Well, you would be amazed at
how many people, you know,
you brush your teeth every night, they
might take their birth control at night.
So, if they have a medication that they take one
time a day, sometimes they take it at night,
so if you put a patient on these medications
we’re going to talk about in just a minute,
they may end up taking those
at night if they didn’t know.
So, if you want to avoid erosive esophagitis,
teach your patients they cannot lay down,
and particularly you don’t
want to take them at night
because we usually lay down at night,
after they take these medications.
Now, you see a picture of what
esophagitis looks like there.
We just can’t give you a feel for how painful it is.
Take our word for it, but that
picture cannot do it justice
to say what it feels like to actually have it.
Now, let’s talk about some of the
medications you want to be sure
that you educate your patient don’t lay down
and don’t take it at night after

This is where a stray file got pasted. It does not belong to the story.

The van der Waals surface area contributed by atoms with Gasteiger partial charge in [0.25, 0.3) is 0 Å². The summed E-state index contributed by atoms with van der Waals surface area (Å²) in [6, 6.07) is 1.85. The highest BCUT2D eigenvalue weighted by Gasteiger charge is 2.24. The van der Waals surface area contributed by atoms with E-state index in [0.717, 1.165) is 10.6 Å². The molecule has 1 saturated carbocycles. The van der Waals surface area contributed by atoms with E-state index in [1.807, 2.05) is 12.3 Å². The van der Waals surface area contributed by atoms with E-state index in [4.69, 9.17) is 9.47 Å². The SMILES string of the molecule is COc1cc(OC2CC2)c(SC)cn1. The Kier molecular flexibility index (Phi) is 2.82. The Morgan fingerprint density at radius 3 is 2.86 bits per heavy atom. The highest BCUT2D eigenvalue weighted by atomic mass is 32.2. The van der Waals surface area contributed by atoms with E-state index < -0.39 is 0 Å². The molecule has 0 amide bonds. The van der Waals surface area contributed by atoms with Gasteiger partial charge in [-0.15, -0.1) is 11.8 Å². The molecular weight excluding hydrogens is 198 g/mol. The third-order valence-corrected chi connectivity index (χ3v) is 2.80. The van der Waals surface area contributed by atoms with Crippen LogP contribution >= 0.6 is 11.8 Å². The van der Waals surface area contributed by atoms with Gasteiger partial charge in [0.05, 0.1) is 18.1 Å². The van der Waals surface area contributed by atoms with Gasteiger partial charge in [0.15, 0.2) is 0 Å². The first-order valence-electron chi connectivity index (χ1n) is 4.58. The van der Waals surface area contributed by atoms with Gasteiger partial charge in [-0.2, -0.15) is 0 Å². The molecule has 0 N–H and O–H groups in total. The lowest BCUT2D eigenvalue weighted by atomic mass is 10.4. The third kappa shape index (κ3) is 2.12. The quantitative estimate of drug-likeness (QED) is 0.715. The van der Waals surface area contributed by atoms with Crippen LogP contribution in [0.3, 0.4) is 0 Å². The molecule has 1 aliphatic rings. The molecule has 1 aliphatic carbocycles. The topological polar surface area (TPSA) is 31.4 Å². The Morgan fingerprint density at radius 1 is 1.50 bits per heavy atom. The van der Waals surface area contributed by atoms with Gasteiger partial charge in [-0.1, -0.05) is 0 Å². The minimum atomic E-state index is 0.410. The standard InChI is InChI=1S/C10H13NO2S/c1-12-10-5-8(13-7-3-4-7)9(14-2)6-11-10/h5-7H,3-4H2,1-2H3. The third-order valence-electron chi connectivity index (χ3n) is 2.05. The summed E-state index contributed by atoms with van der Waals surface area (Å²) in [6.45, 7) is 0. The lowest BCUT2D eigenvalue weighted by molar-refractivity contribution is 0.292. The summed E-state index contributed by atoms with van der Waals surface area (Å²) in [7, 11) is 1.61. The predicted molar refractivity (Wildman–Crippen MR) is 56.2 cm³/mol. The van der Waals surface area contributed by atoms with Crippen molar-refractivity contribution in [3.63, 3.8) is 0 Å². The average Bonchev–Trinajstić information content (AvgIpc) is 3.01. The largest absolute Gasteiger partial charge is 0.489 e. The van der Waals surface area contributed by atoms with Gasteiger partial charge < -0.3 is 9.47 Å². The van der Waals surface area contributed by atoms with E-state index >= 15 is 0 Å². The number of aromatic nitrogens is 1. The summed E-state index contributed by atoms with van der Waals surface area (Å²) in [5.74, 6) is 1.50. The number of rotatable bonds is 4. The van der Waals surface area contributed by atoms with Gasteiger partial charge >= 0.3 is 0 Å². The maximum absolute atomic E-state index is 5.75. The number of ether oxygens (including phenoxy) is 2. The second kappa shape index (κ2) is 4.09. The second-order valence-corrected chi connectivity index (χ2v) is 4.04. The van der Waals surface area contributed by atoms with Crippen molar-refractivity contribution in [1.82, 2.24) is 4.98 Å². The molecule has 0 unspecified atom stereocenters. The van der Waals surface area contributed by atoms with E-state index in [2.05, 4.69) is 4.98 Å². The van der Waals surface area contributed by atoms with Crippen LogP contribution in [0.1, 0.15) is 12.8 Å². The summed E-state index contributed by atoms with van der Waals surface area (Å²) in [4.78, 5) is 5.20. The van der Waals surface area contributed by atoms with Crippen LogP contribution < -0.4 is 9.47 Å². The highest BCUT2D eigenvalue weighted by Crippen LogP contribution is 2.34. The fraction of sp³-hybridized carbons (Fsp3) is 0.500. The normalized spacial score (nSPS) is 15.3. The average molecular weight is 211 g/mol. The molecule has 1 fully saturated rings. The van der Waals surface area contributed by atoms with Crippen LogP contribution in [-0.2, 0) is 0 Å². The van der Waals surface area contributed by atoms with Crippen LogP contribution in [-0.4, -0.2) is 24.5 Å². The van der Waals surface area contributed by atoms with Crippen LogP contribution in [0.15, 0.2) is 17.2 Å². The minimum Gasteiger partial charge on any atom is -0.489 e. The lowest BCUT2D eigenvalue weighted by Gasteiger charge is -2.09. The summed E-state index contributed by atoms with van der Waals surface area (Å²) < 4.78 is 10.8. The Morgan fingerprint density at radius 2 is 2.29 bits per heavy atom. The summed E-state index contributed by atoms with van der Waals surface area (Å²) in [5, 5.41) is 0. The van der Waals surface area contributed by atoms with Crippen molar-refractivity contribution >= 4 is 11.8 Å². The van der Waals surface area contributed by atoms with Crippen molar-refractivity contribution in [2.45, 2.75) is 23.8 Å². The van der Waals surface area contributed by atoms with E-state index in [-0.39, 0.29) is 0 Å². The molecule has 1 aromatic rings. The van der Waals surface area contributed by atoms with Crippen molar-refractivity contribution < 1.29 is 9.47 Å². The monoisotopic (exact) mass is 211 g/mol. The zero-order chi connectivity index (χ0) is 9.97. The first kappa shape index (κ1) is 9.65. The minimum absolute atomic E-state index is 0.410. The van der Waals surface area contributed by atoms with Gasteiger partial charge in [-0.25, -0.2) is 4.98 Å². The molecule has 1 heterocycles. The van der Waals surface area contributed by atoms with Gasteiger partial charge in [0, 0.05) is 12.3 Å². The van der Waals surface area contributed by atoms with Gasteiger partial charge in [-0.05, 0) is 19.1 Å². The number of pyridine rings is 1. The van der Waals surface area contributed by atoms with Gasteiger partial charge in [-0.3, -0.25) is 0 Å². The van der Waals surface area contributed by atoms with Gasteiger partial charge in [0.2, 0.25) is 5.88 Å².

you take this medication.
So, doxycycline which is an antibiotic,
tetracycline that’s another antibiotic,
clindamycin another (you got it) antibiotic,
and look at that last one—biphosphonates.
Now, we use that to treat osteoporosis,
so women are the ones who
predominately take this medication.
You know, let’s start looking
at a theme we have here.
What group of medications was most
likely to cause an allergic reaction?
Well, across the board allergic
What are the ones that are most
likely to cause erosive esophagitis?
Some of these specific antibiotics.
So, you want to keep in mind grouped information
together will help your brain remember it.
So, these 3 antibiotics plus biphosphonates
are medications that we give to patients
to help them slow down the bone
loss they’re experiencing.
Remember, you have the ability to make sure
your patient never has to go through this
if you just simply educate them
on why they shouldn’t lay down
or take the medication at night.